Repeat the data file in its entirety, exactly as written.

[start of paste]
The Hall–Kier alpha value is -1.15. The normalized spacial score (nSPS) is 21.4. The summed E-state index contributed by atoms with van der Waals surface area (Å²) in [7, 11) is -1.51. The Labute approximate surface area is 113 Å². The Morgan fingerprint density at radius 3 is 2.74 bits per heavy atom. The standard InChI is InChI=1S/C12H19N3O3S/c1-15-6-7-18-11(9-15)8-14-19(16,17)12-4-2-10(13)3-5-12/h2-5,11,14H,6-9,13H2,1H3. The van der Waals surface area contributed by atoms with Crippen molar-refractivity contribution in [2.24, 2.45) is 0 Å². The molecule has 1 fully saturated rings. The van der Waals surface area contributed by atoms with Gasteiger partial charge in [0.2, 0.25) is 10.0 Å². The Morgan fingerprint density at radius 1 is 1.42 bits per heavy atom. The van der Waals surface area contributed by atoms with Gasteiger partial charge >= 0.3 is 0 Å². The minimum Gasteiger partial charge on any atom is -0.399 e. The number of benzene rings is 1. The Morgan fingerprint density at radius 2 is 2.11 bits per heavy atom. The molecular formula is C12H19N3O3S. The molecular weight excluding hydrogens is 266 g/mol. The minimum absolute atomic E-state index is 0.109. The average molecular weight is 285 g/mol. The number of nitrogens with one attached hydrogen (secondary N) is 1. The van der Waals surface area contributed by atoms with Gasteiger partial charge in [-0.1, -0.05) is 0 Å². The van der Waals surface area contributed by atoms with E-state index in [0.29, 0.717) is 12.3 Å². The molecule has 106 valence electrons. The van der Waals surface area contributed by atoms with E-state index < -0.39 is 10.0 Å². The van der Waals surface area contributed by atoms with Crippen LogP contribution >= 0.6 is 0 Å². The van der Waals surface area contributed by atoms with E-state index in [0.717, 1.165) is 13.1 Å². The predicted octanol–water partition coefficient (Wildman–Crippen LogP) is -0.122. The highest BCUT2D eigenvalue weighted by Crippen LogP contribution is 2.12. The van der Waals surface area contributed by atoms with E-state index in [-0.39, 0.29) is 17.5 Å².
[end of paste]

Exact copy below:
The Hall–Kier alpha value is -1.15. The normalized spacial score (nSPS) is 21.4. The summed E-state index contributed by atoms with van der Waals surface area (Å²) in [7, 11) is -1.51. The Labute approximate surface area is 113 Å². The Morgan fingerprint density at radius 3 is 2.74 bits per heavy atom. The standard InChI is InChI=1S/C12H19N3O3S/c1-15-6-7-18-11(9-15)8-14-19(16,17)12-4-2-10(13)3-5-12/h2-5,11,14H,6-9,13H2,1H3. The van der Waals surface area contributed by atoms with Crippen molar-refractivity contribution in [2.24, 2.45) is 0 Å². The molecule has 1 fully saturated rings. The van der Waals surface area contributed by atoms with Gasteiger partial charge in [0.2, 0.25) is 10.0 Å². The Morgan fingerprint density at radius 1 is 1.42 bits per heavy atom. The van der Waals surface area contributed by atoms with Gasteiger partial charge >= 0.3 is 0 Å². The minimum Gasteiger partial charge on any atom is -0.399 e. The number of benzene rings is 1. The Morgan fingerprint density at radius 2 is 2.11 bits per heavy atom. The molecular formula is C12H19N3O3S. The molecular weight excluding hydrogens is 266 g/mol. The minimum absolute atomic E-state index is 0.109. The average molecular weight is 285 g/mol. The number of nitrogens with one attached hydrogen (secondary N) is 1. The van der Waals surface area contributed by atoms with Gasteiger partial charge in [-0.1, -0.05) is 0 Å². The van der Waals surface area contributed by atoms with E-state index in [0.29, 0.717) is 12.3 Å². The molecule has 106 valence electrons. The van der Waals surface area contributed by atoms with E-state index < -0.39 is 10.0 Å². The van der Waals surface area contributed by atoms with Crippen LogP contribution >= 0.6 is 0 Å². The van der Waals surface area contributed by atoms with E-state index in [0.717, 1.165) is 13.1 Å². The predicted octanol–water partition coefficient (Wildman–Crippen LogP) is -0.122. The highest BCUT2D eigenvalue weighted by Crippen LogP contribution is 2.12. The van der Waals surface area contributed by atoms with E-state index in [-0.39, 0.29) is 17.5 Å².